The combined contraceptive pill is a popular method of contraception, but there are lots of myths and uncertainties out there surrounding this form of birth control. If you’re keen to get the facts when it comes to this contraceptive option, keep reading. Here are answers to four of the most commonly asked questions about the pill.

 

the pill

 

1. Where can I get it?

It is simple to access combined contraceptives. Popular versions like Microgynon 30, Cilest and Rigevidon are available from most GP surgeries, contraception clinics, sexual health clinics and some genitourinary medicine clinics. You can also request prescriptions online by visiting specialist websites such as Online Doctor Lloyds Pharmacy.

2. What should I do if I miss a pill?

If you forget to take your pill, don’t panic. By following the instructions provided on your pack, you will be able to protect yourself from falling pregnant. You have missed your dose if it is more than 24 hours since the time when you should have taken your pill. Forgetting one dose isn’t a problem. Simply take the last one you missed now, even if this results in you taking two doses in a day. If you accidentally forgo two or more pills, you will need to take extra precautions. Take the last dose you missed, but don’t have any other missed pills, and use an additional method of contraception (such as a condom) for the following seven days.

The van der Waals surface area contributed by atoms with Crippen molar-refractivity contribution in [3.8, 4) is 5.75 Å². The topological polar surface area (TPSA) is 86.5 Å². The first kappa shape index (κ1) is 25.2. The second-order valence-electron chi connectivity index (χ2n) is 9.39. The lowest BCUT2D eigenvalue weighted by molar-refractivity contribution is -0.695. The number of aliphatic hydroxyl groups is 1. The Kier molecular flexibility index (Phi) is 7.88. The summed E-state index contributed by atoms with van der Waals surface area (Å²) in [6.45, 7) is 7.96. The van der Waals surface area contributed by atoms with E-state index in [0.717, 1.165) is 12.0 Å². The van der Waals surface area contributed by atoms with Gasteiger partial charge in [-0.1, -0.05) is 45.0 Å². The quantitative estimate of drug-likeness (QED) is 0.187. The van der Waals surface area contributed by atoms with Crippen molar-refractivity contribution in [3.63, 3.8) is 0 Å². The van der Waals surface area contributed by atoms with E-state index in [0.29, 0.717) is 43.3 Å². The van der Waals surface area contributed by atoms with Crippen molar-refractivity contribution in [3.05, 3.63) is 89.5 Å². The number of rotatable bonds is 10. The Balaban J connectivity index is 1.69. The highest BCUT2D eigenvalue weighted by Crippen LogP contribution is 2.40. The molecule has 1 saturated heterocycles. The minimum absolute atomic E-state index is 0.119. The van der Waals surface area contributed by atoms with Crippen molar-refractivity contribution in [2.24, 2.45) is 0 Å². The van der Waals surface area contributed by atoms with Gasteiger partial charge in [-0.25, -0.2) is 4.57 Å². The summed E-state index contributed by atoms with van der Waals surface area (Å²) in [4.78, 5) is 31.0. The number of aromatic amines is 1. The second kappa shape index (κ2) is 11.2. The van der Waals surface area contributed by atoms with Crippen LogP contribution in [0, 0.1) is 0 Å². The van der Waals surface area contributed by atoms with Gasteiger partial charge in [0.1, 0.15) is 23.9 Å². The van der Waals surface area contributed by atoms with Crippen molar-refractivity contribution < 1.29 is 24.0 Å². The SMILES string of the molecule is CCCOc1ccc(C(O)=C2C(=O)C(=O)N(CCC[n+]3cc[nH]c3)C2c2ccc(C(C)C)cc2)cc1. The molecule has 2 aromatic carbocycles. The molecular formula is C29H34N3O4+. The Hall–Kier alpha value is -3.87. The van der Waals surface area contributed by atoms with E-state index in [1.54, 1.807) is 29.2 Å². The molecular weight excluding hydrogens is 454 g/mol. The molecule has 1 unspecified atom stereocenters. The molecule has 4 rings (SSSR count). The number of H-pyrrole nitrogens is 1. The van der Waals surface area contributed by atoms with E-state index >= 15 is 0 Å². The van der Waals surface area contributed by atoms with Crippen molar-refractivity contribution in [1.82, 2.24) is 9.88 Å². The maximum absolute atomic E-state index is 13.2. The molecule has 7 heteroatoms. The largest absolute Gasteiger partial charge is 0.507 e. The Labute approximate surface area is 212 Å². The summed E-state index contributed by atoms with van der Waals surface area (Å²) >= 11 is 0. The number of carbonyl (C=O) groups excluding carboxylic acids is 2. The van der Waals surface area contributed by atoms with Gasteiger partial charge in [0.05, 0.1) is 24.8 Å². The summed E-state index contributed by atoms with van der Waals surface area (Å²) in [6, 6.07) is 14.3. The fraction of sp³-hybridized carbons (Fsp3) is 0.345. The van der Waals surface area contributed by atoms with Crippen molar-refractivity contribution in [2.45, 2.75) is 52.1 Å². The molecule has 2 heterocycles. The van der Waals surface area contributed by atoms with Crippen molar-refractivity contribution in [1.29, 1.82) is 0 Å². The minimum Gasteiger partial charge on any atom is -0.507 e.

3. Can sickness stop the pill from working?

If you throw up or experience diarrhoea within a couple of hours of taking your pill, you might not have fully absorbed it into your bloodstream. This means you should take another dose straight away. If you carry on being ill, you’ll need to use another type of contraception for the duration of your sickness and for another two days once you’re better.

4. Will it make me put on weight?

You might have heard rumours that this form of birth control can cause you to pile on the pounds. In fact, there’s no evidence that the pill makes people put on weight, so this shouldn’t stop you from using the pill. If you’re worried about any side effects associated with the combined oral contraceptive, speak to your doctor or a pharmacist. They will be able to tell you what to expect if you start taking the pill.

 

the pill calendar

 

Personally the first time I took the pill it had nothing to do with contraception. For me the goal was to make my periods more predictable and less painful. Taking the pill helped me to manage better during exam time as I was less stressed.

There are so many different options for contraception and the pill is just one of those. Before you rush into anything have a look into all your options and see what seems right for you. Making sure you’re in the know when it comes to birth control can help you enjoy stress-free sex, so if you’ve got any questions at all, I’d say head to your GP to discuss your options.